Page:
Kelly Holding: Don’t write that check

Jailed British businessman Andrew Buckner allegedly bilked the Cayman Islands government out of $50,000 in exchange for a celebrity sports jubilee that turned out to be fiction. Now the government is expecting its money back — not from Buckner, but from a local company, Kelly Holding Ltd., which had been brought on to promote the events.

Rhonda Kelly, CEO of Kelly Holding, is well-known and highly regarded in the Cayman Islands. Her firm is especially active in promoting local sports activities and events. As a business entity, Kelly Holding is tiny and blameless in this unfortunate affair. Kelly Holding certainly should not be “stuck with the bill.”

Here’s what happened: Buckner, along with his then-partner Cory McGee, approached two ministries (sports and tourism) in Grand Cayman to put up $25,000 each to help promote sports events and bring in celebrities in support of a local anti-bullying campaign.

Ms. Kelly did not introduce the promoters to the Cabinet ministers. They had already met and agreed to put up the $50,000. Kelly Holding was subsequently engaged to promote the events.

Once involved, Kelly Holding received the government proceeds and, acting only as a conduit, passed the funds on to Mr. McGee and Buckner.

Once the deal went bad, Rhonda Kelly, perhaps precipitously, offered to repay the funds to the government — an act of generosity that, frankly, she and her partner can hardly afford. No doubt she did this to maintain the good reputation of her company.

But she shouldn’t have, and the government should not accept her check, even if she and her partner can find the funds to write it.

As with any business transaction, the responsibility for performing due diligence falls to the party who is doing the deal — not to a promotions company that comes on board after the deal is done. This is especially true in this scenario, given the vast differences between the levels of resources that government has, compared Kelly Holding.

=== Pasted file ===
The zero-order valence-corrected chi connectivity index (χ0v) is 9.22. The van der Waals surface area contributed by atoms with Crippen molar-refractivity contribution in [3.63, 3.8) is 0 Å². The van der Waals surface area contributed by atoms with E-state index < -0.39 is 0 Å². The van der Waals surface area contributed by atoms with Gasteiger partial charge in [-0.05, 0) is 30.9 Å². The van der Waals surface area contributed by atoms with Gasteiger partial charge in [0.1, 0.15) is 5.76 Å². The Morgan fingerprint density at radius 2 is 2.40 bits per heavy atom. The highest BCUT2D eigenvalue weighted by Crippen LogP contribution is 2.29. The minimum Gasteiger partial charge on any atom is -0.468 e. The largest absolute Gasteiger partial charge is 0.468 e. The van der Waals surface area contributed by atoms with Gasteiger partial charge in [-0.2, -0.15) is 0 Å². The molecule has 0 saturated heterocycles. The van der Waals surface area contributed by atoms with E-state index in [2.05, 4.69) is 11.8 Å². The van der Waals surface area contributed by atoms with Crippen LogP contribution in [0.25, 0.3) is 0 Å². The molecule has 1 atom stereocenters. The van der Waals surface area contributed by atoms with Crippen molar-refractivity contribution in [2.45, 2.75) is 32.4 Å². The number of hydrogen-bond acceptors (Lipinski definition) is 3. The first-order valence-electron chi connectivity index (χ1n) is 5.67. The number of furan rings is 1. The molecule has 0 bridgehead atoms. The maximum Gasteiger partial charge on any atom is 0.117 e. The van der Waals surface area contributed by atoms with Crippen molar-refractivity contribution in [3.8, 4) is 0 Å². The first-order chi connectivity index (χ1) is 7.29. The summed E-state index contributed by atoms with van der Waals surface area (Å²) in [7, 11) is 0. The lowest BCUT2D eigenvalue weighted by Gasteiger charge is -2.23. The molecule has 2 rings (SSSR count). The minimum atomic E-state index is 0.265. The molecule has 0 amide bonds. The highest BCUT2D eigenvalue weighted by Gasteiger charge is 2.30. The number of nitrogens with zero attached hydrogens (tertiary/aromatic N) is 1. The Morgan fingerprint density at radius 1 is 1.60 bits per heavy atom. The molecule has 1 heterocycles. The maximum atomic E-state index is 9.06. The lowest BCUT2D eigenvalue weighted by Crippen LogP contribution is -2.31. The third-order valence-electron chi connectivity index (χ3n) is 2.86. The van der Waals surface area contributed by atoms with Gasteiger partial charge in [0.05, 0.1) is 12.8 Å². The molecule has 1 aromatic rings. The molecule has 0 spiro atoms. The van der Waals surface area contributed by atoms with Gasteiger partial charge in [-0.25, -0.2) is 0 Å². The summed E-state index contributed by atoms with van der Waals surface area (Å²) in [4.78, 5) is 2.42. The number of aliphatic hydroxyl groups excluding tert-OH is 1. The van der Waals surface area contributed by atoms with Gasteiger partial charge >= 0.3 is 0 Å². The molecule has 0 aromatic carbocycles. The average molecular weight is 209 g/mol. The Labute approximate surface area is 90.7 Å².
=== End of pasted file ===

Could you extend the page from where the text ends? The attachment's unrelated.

In other words, ministry officials should have known better, and they can far better afford to take the financial hit for what was ultimately their failure to perform adequate due diligence.


  1. Not too often you will hear me say to the Government, I’ve got ye back. But I got their back on this one seventy five percent. Then one may wonder well what happen to the other twenty five percent.
    They need to stop making deals over steak and beer, and trusting every fly-by-night donkey that appears with a saddle.
    Someone received the money that’s for sure, and that someone needs to pay it back. Some may think that Kelly Holdings should not, but obviously the deal was made with them in a physical trusting way as a Cayman well known registered Company.
    The facts are they become involved in a deal so blind that they never smelled a rat. Well, moneys were paid and the deal went sour. Another case of us being taken for a sucker. Will we ever learn?

  2. I completely agree with your editorial. There is no way that Government should expect Kelly Holding to cover this loss. This agreement was between Government and the people at the other end of the deal.

  3. If the govt wrote the check to Kelly why did she then give the money to the others? if the deal was between McGee/Buckner and govt, then why didn’t they get the check directly… why was it paid to Kelly Holdings?
    Something is not right here….

  4. This is truly disturbing. I have known Rhonda Kelly for over 20 years and have found her to be a professional business person in every sense of the word. Kelly Holding have endeavored to bring our country the utmost in sporting and social events that not only promote Cayman but bring people together.

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